Matter & Substance
  March 21, 2017

Are your employees trained to guard against risk?

Many companies, especially smaller ones, minimize in-house training to cut costs. But the current business environment - with its hard-to-predict changes, external threats, and regulatory demands - is causing some owners to rethink this strategy. A strong training program can not only help you attract and retain quality talent, but can also help you reduce operational risk.

Renewed emphasis

Today's companies face many challenges beyond simply turning a profit. Many industries are highly regulated, and just about every type of business has become, in some sense, technology-dependent. This has brought a renewed emphasis on risk management.

One of the keys to managing operational risk is well-trained personnel at all levels. After all, no matter how carefully a business designs its policies, procedures, and controls, they're only as reliable as the employees entrusted to implement them.

Examples to consider

Here are just a couple of operational risks that can be reduced with good training:

  • Compliance. As mentioned, many businesses are now more heavily regulated. Though this may change with the incoming presidential administration, it's hard to say when or how any deregulatory measures may occur. Failure to comply with federal, state, or local regulations can expose your company to penalties ranging from monetary fines, to rescission of loans or other contracts, to criminal liability. Train your employees to avoid breaking the rules and to spot compliance threats when they arise.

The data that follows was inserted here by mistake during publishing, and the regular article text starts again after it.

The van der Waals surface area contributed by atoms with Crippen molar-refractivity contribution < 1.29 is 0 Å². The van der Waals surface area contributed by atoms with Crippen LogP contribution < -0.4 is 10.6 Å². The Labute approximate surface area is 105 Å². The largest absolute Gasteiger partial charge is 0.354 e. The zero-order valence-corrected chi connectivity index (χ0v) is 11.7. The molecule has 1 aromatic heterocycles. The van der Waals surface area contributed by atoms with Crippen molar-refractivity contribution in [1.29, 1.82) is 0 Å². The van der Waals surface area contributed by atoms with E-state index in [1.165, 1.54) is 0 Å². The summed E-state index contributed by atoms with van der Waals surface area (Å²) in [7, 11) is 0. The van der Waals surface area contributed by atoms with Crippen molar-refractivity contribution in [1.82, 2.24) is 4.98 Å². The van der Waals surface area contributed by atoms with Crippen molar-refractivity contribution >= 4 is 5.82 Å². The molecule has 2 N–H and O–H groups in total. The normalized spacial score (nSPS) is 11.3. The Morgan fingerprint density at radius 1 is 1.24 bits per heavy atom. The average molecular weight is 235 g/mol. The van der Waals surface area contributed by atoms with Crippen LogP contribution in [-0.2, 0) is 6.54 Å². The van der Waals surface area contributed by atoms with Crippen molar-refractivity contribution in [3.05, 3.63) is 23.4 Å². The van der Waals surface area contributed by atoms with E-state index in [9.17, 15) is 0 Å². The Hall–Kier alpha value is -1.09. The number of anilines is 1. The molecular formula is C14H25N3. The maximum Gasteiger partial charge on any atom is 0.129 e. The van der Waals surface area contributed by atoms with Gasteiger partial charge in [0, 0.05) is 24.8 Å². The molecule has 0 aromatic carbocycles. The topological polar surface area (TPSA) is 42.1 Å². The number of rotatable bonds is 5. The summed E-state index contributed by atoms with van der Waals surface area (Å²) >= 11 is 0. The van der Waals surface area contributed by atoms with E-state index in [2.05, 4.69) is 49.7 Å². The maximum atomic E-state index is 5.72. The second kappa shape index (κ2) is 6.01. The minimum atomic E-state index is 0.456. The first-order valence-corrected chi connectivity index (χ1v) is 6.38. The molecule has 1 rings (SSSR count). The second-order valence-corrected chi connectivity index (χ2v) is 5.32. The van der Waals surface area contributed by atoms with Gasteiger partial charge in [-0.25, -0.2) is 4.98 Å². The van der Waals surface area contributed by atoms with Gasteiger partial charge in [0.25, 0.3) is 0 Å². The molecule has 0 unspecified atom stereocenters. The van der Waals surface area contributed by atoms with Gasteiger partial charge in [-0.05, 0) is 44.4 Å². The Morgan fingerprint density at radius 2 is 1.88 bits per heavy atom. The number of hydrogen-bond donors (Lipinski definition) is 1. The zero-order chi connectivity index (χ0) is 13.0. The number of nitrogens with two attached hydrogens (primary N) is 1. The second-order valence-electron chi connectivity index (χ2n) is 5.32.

• Cybersecurity. As your reliance on technology and automation continues to increase, so does your risk of cyber attacks. Although the techniques cybercriminals use are becoming more sophisticated, many businesses also remain vulnerable to simple tactics, such as email phishing. Phishing involves sending emails to employees or customers that appear to be from a legitimate source. By tricking recipients into clicking on links that install malware, cybercriminals can gain access to company assets or customers' sensitive personal information. Teach your staff how to deal with suspicious emails and other technology-related threats, and keep your firewalls strong and up to date.

On the lookout

It's not enough to be aware of risks to your business at the ownership or management level. You've got to train your employees to be on the lookout, too. We do this as a part of our onboarding process, and have annual updates on new threats and how our Firm and employees should be addressing them.